I confess until this point I have not done much research into the history of the London Underground system. The majority of my work has been collecting material on the current environment of the tube. In one interview the practicalities of the tube and a few differences from when the tube was introduced in London were discussed. Without consciously making the decision, I think I was focusing strictly on current, everyday interactions that occur on the tube, rather than stating facts on the history. I am toying with the idea of dropping a few relevant facts into the structure to give perspective of how the current tube system came to be.
“Today, London Underground is a major business with three million passenger journeys made every day, serving 275 stations and over 408 km of railway.” –Transport for London History Page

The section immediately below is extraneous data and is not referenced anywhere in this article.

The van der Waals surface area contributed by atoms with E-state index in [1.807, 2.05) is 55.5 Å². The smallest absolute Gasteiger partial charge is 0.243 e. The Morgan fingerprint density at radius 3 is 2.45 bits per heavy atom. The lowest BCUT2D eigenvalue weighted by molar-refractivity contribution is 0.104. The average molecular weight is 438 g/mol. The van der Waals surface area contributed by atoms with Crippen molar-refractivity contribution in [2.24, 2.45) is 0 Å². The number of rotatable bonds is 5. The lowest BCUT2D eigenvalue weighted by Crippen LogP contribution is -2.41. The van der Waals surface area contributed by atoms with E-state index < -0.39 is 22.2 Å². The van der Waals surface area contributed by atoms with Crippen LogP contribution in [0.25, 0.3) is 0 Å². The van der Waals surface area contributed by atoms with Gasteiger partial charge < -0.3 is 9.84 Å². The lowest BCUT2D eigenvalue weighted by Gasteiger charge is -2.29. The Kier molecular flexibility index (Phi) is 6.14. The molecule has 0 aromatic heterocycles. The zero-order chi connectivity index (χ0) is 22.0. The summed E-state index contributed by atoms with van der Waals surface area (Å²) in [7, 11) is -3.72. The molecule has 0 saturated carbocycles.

“The London Underground (also known as The Tube or The Underground) is a rapid transit system serving a large part of Greater London and some parts of Buckinghamshire, Hertfordshire and Essex in England. It is the oldest underground railway in the world, the first section of which opened in 1863 on what are now the Circle &Hammersmith & City lines and part of the Metropolitan line. In 1890 it became the first to operate electric trains.The whole network is commonly referred to by Londoners and in official publicity as the Tube, although that term originally applied only to the deep-level bored lines, along which run trains of a smaller and more circular cross-section, to distinguish them from the sub-surface “cut and cover” lines that were built first.” -Wikipedia….